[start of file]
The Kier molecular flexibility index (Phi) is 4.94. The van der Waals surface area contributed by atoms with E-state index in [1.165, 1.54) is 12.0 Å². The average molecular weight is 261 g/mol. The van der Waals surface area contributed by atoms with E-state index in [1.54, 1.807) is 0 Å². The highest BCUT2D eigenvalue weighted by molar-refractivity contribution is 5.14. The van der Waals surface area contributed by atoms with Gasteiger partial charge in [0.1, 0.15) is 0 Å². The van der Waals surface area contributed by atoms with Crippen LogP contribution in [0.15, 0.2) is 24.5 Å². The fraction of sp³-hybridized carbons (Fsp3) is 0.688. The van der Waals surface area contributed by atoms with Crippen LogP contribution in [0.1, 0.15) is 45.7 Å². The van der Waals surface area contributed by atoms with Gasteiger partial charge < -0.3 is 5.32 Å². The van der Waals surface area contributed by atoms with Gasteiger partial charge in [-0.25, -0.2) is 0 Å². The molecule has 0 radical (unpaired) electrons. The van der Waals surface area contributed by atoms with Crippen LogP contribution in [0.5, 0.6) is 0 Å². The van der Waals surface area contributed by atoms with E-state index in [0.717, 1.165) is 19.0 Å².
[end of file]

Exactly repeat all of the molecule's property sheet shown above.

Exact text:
The Kier molecular flexibility index (Phi) is 4.94. The van der Waals surface area contributed by atoms with E-state index in [1.165, 1.54) is 12.0 Å². The average molecular weight is 261 g/mol. The van der Waals surface area contributed by atoms with E-state index in [1.54, 1.807) is 0 Å². The highest BCUT2D eigenvalue weighted by molar-refractivity contribution is 5.14. The van der Waals surface area contributed by atoms with Gasteiger partial charge in [0.1, 0.15) is 0 Å². The van der Waals surface area contributed by atoms with Crippen LogP contribution in [0.15, 0.2) is 24.5 Å². The fraction of sp³-hybridized carbons (Fsp3) is 0.688. The van der Waals surface area contributed by atoms with Crippen LogP contribution in [0.1, 0.15) is 45.7 Å². The van der Waals surface area contributed by atoms with Gasteiger partial charge < -0.3 is 5.32 Å². The van der Waals surface area contributed by atoms with Gasteiger partial charge in [-0.25, -0.2) is 0 Å². The molecule has 0 radical (unpaired) electrons. The van der Waals surface area contributed by atoms with Crippen LogP contribution in [0.5, 0.6) is 0 Å². The van der Waals surface area contributed by atoms with E-state index in [0.717, 1.165) is 19.0 Å².